There are just 12 apartments located within 820 Fifth Avenue, one of the toniest co-op buildings on the Upper East Side, and those units—owned, at one point or another, by the likes of socialite Lily Safra, billionaire hedge funder Ken Griffin, and Gov. Alfred E. Smith—rarely change hands.
But one of the apartments, on the building’s third floor, has just hit the market with an appropriately eye-popping price tag: The six-bedroom spread is asking $50 million.
For more than 60 years, it was owned by Charles Wrightsman, an oil tycoon, and his wife Jayne. (He died in 1986, and she earlier this year.) The couple bought the apartment in the 1950s and spent the next several decades using it as a hub for their philanthropic activities; according to the New York Times, which first reported on the listing, Jayne “held court over the years with various socialites, aristocrats, politicians and museum curators who attended her elegant soirees.” (One of her the biggest benefactors of her largesse is the Metropolitan Museum of Art, which was bequeathed hundreds of artworks and $80 million after Jayne’s death this spring.)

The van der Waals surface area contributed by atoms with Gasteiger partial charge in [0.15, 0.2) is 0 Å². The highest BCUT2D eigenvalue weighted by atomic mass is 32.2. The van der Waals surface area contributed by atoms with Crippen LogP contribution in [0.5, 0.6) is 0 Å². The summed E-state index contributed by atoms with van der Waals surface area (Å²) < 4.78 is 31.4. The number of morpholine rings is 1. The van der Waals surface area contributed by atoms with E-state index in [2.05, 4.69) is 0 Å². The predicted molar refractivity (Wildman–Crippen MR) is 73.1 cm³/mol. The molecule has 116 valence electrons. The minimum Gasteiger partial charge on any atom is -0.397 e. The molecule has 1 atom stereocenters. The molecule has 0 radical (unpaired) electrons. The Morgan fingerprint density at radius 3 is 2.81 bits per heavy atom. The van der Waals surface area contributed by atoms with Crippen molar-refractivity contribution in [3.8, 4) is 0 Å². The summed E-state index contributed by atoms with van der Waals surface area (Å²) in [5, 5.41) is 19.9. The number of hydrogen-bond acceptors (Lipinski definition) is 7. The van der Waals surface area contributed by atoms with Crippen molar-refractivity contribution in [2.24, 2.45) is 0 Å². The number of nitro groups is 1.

The apartment itself is truly a blue-chip Upper East Side property: There are 18 rooms total, with seven bathrooms, a library, two kitchens, and a separate section of the space for staff. The listing boasts of the apartment’s “100 feet of frontage facing Central Park” (it takes up the entire third floor, so that’s not a surprise) and the extremely fancy finishes, including marble mantles, wood-burning fireplaces, decorative wall coverings, and more.
But as you might expect with such an exclusive (and expensive) properties, the barriers to entry here are high: The building’s co-op board is notoriously picky and doesn’t allow financing for purchases; as the Times puts it, buyers “will need to have deep cash reserves, not to mention unimpeachable credentials.”
The third floor of 820 Fifth Avenue is listed with John Burger of Brown Harris Stevens.